After the passage of several anahulu [ten day periods] in practice, he had become quite adept and then his father said: “My son, fighting a battle consists not only in hurling a spear, but a most valuable thing in this warlike profession of our ancestors is the knowledge of how to dodge the spears that will be thrust at you—this knowledge makes a famous warrior.” When Kekūhaupi‘o received this new idea he asked his father to instruct him and his father assented, as the aptitude of the son filled the father with joy. He prepared some new spears, still of hau wood, thickened at the point, not sharpened to hurt the person it struck. With these spears they stood in front of their house close to the coconut tree where the son had begun his practice. Kekūhaupi‘o hurled the spear at his father, who spoke to him of the means of warding off and dodging the thrust. Because the boy was uninstructed he was unable to touch his father.

But the boy quickly observed the method used by his father in dodging and warding off his spear as well as of seizing it. This was very important in that type of fighting. The first was to dodge cleverly, the second was to ward off a thrust with the spear in his own hand, and the third was the keenness of sight to seize the enemy’s spear when it was hurled. Most important of all was the knowledge of how, with the spear taken from the enemy, to strike back at the one who had attempted to take his life. This knowledge was later acquired by Kekūhaupi‘o and he became exceedingly skilled at it so that he became greatly feared by his adversaries.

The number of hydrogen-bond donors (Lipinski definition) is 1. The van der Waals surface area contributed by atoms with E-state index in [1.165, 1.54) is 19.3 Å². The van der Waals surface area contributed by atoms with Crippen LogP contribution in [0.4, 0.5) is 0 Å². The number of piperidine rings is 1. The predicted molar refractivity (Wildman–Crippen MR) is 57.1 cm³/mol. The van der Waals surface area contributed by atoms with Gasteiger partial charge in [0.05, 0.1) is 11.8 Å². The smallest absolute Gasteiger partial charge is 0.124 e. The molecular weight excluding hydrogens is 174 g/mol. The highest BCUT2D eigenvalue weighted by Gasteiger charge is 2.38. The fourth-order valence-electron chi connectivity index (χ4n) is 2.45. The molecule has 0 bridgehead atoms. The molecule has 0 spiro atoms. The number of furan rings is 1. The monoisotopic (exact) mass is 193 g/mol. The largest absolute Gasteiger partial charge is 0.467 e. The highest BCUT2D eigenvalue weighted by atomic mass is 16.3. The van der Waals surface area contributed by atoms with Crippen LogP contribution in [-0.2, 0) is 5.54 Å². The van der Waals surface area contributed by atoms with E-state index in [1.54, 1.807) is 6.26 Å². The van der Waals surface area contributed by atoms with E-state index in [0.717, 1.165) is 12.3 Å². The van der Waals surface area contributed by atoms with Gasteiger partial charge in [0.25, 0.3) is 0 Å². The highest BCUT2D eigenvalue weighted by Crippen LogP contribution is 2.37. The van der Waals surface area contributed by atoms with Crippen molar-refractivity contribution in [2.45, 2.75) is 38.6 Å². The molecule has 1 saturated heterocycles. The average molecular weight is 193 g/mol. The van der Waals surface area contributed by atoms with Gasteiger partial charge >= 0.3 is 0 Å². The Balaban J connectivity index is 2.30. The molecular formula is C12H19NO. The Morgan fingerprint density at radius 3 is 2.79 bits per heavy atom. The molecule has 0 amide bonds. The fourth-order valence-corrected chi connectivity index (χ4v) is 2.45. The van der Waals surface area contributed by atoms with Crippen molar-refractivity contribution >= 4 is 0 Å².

Because the father of Kekūhaupi‘o saw how quickly his son grasped the use of the spear in his practice sessions, he determined to seek some teachers on the use of the spear and also the wooden staff. He also sought one who could teach him the bone-breaking arts of lua wrestling as competence in this warlike art was taught to the ancients of this land. Because Kekūhaupi‘o was still very young at this time, his teaching of those warlike arts was delayed a while.

From this time, when Kekūhaupi‘o and his father had stood before their house, Kekūhaupi‘o never stopped attempting to accustom himself in order to understand the thrusting of the spear. He continued thrusting at the coconut tree, and also he occasionally took one of his playmates to practice with him in this way with the spear. It seemed as though some of his playmates became the pupils of this young ali‘i of Ke‘ei.

When he became twelve years old or more, Kekūhaupi‘o was taught the use of the spear. At the same time he learned fencing with the wooden staff which was perhaps somewhat like fencing with swords as the foreigners did. The people of Hawai‘i excelled in that knowledge. The famous warriors of old met and fought with fencing staffs as did Uianu and Pūpūkea, as told in a famous story of Hawai‘i Nei. The name of Kekūhaupi‘o’s teacher was La‘amea, a man famous at this time in his profession of teaching body-strengthening for battle.


Desha, Stephen L. "Kamehameha and his warrior Kekūhaupi‘o. "

Kamehameha Schools Press, Honolulu, 2000.